The deliberate inclusion and treatment of grammar is an attractive feature of LARS 4 and an element typically not found in abundance in similar textbooks. Minimally-altered, excerpted texts provide students with very useful models of grammar in use, and LARS 4 capitalizes on this by selecting a number of prominent grammatical features of academic English, such as the passive voice, hedging devices, and parallel structure. The activities provide explicit, function-based explanation and then direct students back to the text to find examples. Activities often ask students to think about the motivations for using the features. This attention to grammar may possibly help students parse the finer points of a text. In our professional context, a degree of overlap was found with the grammar points commonly highlighted in intermediate level academic writing courses, providing a ripe opportunity for reinforcement and hopefully transfer between courses.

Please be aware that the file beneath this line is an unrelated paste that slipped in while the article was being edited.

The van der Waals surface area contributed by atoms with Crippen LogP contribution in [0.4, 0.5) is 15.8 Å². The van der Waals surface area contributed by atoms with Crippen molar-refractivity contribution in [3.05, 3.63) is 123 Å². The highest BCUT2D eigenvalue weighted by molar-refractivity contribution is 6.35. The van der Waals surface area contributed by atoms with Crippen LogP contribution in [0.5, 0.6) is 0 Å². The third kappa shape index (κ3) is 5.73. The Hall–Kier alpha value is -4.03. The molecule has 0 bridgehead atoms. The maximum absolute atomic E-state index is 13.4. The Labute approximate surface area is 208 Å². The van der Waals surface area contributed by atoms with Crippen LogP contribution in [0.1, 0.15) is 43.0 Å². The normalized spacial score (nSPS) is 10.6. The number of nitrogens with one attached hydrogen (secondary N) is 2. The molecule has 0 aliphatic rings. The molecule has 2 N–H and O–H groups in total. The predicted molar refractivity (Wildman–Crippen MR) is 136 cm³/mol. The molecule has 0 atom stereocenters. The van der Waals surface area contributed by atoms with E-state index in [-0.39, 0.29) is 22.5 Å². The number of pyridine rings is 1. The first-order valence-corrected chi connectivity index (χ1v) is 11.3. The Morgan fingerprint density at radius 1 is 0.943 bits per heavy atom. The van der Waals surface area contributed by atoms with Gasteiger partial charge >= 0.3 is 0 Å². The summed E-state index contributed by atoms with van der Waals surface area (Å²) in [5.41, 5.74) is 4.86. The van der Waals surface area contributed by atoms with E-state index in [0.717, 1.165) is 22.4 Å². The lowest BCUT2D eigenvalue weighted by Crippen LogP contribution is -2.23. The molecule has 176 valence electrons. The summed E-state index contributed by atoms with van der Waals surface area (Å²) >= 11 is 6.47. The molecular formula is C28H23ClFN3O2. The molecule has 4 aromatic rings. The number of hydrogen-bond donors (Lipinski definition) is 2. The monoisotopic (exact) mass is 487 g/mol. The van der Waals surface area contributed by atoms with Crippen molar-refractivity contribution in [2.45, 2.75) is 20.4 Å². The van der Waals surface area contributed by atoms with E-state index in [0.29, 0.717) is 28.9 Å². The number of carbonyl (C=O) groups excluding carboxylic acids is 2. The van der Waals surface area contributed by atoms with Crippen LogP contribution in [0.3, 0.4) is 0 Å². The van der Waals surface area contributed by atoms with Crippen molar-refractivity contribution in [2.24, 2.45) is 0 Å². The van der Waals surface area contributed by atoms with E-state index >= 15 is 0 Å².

In addition to the refreshing inclusion of grammar, LARS 4 also offers an extensive treatment of vocabulary. Each chapter draws attention to 30-35 vocabulary items. Words that are a part of the Academic Word List (AWL) are noted, providing a convenient criterion for teachers to narrow their focus for instruction and assessment if necessary. LARS 4, however, is not content to just expose learners to a sizable vocabulary list. The textbook goes beyond word meanings and devotes a considerable amount of pages to depth of vocabulary knowledge, including synonyms, polysemy, word forms, and word parts (affixes and roots). Activities that aim to develop vocabulary learning skills and strategies are also present, such as dictionary activities and guessing from context. While LARS 4’s detailed take on vocabulary learning in the context of reading is admirable, it is not without minor shortcomings. For example, synonym gap-fill activities sometimes present synonyms for target vocabulary that are quite difficult or uncommon. In chapter 4, estrangement is given as a synonym for alienation; one would think that a term such as separation or exclusion might allow learners at the textbook’s intended level make a connection to known vocabulary. Also, activities for guessing vocabulary from context leave something to be desired. Learners are presented with a one or two sentence quote from the text with a bolded vocabulary word. Then, learners guess the meaning, without much explanation for how they should go about doing so. Some iterations of the activity imply a strategy, such as considering nearby potential synonyms or antonyms, but students may not pick up on these on their own (and some may even elude teachers!). With a critical eye and careful preparation on a teacher’s part, though, LARS 4 still possesses potential for broad and deep vocabulary learning.